The potential arrival of NASCAR at Nashville Fairgrounds Speedway would not come at the expense of the monthly racing program.
But it could minimize the number of test days available.
Speedway Motorsports Inc., which owns 11 NASCAR properties that include the other Tennessee-based NASCAR track in Bristol Motor Speedway, is seeking an agreement that would bring the Cup Series back to Fairgrounds Speedway for the first time since 1984.
Any agreement would also see SMI become the leaseholder for the city-owned property.
SMI entered into a letter of intent with Nashville mayor John Cooper last month but that is non-binding and only makes room for additional negotiations and deliberation.
May 11 is the proposed date for a public forum, while SMI is expected to present a formal plan on June 8. A resolution must come by July 12.
The agreement would need to be voted and agreed upon by the City of Nashville, the Fair Board and SMI.
Several obstacles still stand in the way of a deal coming to fruition, with the largest ones being sound mitigation and the number of track days.
A renovation of Fairgrounds Speedway would have to take place in order to host the Cup Series but SMI may need to install additional noise mitigation elements like barriers that are regularly seen on major highways.
Fair Board vice chair Jason Bergeron and Colby Sledge, who represents the district that includes Fairgrounds Speedway and the adjacent neighborhood, have objected to the expeditious timeline in favor of additional community engagement and planning.
The track itself is protected by a 2011 referendum in which Davidson County residents voted 2-1 to preserve the facility along with the flea market and state fair activities. Any demolition plans would require a supermajority of 27 votes.
Should SMI acquire the lease, Bergeron has a sought a promise from Bristol vice president Jerry Caldwell that SMI will not exceed the 10-race weekends permitted by the current leaseholder agreement.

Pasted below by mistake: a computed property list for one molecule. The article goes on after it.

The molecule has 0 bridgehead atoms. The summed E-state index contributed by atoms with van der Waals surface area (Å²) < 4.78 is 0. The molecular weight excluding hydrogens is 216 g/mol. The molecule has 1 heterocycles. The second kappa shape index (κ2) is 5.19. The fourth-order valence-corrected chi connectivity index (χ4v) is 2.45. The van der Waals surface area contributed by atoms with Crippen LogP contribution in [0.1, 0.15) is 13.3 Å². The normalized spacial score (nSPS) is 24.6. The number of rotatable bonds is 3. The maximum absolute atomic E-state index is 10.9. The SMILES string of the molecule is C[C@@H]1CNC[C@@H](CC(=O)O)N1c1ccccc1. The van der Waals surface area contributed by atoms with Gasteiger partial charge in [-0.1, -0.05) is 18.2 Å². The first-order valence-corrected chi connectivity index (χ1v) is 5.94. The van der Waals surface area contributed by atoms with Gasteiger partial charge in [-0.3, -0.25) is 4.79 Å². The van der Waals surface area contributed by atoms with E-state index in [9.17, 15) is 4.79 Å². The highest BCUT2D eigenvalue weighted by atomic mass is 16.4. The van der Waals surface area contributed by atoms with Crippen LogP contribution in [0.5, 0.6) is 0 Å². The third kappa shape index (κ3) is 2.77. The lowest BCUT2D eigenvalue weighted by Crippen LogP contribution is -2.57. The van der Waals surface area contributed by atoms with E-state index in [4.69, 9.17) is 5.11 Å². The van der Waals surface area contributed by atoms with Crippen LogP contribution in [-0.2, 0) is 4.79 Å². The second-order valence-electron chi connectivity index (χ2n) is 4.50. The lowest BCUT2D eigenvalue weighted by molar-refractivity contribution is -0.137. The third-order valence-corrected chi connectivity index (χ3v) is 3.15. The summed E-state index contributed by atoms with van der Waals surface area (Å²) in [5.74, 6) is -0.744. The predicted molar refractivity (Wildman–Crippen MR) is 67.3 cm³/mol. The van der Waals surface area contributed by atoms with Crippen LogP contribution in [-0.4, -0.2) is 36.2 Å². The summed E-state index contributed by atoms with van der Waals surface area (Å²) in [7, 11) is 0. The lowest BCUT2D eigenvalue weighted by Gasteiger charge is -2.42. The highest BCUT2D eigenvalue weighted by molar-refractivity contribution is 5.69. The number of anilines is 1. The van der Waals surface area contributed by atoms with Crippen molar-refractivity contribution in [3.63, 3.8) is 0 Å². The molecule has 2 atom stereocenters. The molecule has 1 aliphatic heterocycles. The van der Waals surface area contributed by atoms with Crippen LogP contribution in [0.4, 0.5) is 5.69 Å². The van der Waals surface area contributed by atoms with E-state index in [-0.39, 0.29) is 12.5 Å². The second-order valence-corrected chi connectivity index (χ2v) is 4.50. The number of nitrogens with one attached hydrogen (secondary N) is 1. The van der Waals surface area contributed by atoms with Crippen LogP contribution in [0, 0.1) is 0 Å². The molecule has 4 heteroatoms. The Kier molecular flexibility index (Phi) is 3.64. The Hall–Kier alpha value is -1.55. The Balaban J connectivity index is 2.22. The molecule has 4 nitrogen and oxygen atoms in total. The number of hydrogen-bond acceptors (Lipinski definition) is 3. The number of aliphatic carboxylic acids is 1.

Current COVID-19 restrictions limit testing to just 25 days at Fairgrounds Speedway. Bergeron has pushed for SMI to maintain that number once restrictions are lifted.
Caldwell said there will likely be fewer test days under an SMI lease and that sound mitigation will be an important focal point of the renovation plans.
One area that Caldwell said SMI has not come to terms on yet is the debt owned by Fairgrounds Speedway, which was exacerbated by the pandemic and rainouts from the track’s last two full years of operation.
Caldwell added that SMI intends to address that issue on a later date, as they are currently focused on community engagement with 50 local groups.
One of those groups is the local racing community, which is set to begin their season at Fairgrounds Speedway this weekend with a full schedule that includes Pro Late Model, Limited Late Model and Pro Truck features.
It is unclear what realistic wish list the local racers might have with SMI but protections of the infield quarter-mile are expected to be among them.
A Cup Series date at Fairgrounds Speedway would happen in 2023 at the earliest due to the renovations, which will leave the Fair Board, SMI and local community plenty of time to discuss the future of the historic speedway.